Ara H. Merjian at Bookforum:
Setting out in his Fiat 1100 from the Ligurian coast in June of 1959, Pier Paolo Pasolini spent the next couple months wending his way around Italy’s seemingly endless shoreline, arriving—at summer’s end—in the northeastern seaport of Trieste, not far from the Slovenian border. Commissioned by the magazine Successo, Pasolini’s spirited travelogue appeared in successive issues, illustrated with shots by the photographer Paolo di Paolo of chaises longues and beachside cafés, the holiday jet-set and throngs of teenagers clad in swimwear. Expertly translated by Stephen Sartarelli (whose renderings of Pasolini’s poetry came out from University of Chicago Press in 2014), this handsome English-language edition of Pasolini’s features photographs by Philippe Séclier, who retraced Pasolini’s journey, taking images that provide striking counterpoints to the text and update di Paolo’s repertoire in a more personal, intimate vernacular.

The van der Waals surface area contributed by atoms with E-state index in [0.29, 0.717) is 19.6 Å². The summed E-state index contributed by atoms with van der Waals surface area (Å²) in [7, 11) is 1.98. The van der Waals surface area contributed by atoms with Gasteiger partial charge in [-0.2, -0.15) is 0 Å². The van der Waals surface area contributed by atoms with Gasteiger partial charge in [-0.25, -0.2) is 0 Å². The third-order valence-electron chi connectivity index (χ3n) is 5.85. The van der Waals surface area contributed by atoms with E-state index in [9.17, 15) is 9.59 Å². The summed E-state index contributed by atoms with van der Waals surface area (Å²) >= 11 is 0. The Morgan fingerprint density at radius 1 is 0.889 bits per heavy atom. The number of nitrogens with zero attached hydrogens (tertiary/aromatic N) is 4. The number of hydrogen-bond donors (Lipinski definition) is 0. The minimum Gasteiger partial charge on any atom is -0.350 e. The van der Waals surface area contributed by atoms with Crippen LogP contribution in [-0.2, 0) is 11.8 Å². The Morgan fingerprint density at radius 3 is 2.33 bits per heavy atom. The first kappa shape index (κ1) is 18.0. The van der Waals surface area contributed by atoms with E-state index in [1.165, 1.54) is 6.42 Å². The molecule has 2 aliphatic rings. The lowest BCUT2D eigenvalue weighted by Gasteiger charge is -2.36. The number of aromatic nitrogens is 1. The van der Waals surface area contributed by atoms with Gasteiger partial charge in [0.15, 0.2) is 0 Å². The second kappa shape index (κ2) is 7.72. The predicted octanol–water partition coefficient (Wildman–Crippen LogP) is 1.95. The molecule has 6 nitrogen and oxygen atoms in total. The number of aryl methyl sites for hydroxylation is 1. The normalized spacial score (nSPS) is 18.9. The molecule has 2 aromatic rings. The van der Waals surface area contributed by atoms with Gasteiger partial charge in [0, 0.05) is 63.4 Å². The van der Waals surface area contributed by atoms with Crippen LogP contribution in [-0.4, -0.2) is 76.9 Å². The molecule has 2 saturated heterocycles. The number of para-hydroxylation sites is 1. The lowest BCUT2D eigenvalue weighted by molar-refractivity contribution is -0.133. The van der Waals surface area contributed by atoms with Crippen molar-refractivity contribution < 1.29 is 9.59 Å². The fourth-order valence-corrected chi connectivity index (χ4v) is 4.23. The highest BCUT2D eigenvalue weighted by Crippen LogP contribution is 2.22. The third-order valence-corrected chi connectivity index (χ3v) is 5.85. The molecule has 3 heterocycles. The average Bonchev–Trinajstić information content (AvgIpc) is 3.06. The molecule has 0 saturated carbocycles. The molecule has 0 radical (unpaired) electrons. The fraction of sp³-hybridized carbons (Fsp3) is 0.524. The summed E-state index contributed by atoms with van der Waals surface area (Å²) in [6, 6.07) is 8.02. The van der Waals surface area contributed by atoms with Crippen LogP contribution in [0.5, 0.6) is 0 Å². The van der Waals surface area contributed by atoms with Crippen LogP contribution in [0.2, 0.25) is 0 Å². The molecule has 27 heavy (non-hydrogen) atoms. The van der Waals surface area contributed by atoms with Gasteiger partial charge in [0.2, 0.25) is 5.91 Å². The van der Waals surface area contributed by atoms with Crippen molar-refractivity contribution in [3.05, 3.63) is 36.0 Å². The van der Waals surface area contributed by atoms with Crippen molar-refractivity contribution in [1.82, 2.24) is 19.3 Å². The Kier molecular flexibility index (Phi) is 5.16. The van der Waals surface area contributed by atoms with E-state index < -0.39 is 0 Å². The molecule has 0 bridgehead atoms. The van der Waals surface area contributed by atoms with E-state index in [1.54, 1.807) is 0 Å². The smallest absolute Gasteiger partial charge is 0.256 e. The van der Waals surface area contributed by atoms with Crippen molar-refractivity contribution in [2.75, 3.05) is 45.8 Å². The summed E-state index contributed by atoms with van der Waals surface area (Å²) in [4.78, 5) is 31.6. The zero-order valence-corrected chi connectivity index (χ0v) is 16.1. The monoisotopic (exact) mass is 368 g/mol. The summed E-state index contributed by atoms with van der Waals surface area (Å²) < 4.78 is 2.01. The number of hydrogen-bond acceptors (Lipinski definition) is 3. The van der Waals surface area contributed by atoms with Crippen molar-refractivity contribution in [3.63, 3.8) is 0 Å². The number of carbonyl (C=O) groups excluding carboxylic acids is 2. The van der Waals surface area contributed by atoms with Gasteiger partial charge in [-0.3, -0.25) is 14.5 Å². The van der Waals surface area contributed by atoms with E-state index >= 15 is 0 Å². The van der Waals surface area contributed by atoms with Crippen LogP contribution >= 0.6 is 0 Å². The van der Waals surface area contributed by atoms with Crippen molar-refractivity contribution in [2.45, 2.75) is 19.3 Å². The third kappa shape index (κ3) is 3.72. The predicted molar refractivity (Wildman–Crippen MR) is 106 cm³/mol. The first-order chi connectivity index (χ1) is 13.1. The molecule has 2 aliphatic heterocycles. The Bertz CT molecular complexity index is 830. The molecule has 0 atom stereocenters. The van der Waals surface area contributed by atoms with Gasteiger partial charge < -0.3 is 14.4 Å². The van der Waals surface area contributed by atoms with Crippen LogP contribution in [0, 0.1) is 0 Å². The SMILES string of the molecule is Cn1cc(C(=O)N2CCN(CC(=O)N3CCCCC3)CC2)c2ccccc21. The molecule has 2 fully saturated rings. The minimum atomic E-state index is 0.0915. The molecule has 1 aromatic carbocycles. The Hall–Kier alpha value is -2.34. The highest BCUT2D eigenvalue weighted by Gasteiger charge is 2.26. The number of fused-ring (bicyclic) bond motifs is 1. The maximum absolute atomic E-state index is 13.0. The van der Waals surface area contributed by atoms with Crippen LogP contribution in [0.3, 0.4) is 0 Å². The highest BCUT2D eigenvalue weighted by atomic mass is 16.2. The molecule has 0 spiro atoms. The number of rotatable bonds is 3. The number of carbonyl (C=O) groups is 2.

A notoriously heretical Marxist and sworn enemy of modernity, Pasolini calls to mind anything but the bourgeois trappings of “success.” His verse, cinema, journalism, and theater waged, in fact, tireless opposition against Italy’s neo-capitalist transformation, in nearly every medium imaginable. Yet here, just as the country’s post-war “economic miracle” picks up steam, we find Pasolini waxing enthusiastic about its future, reveling in those countless pockets of dialect and regional culture that still marked the peninsula’s coast, from sprawling resort towns to tiny fishing villages.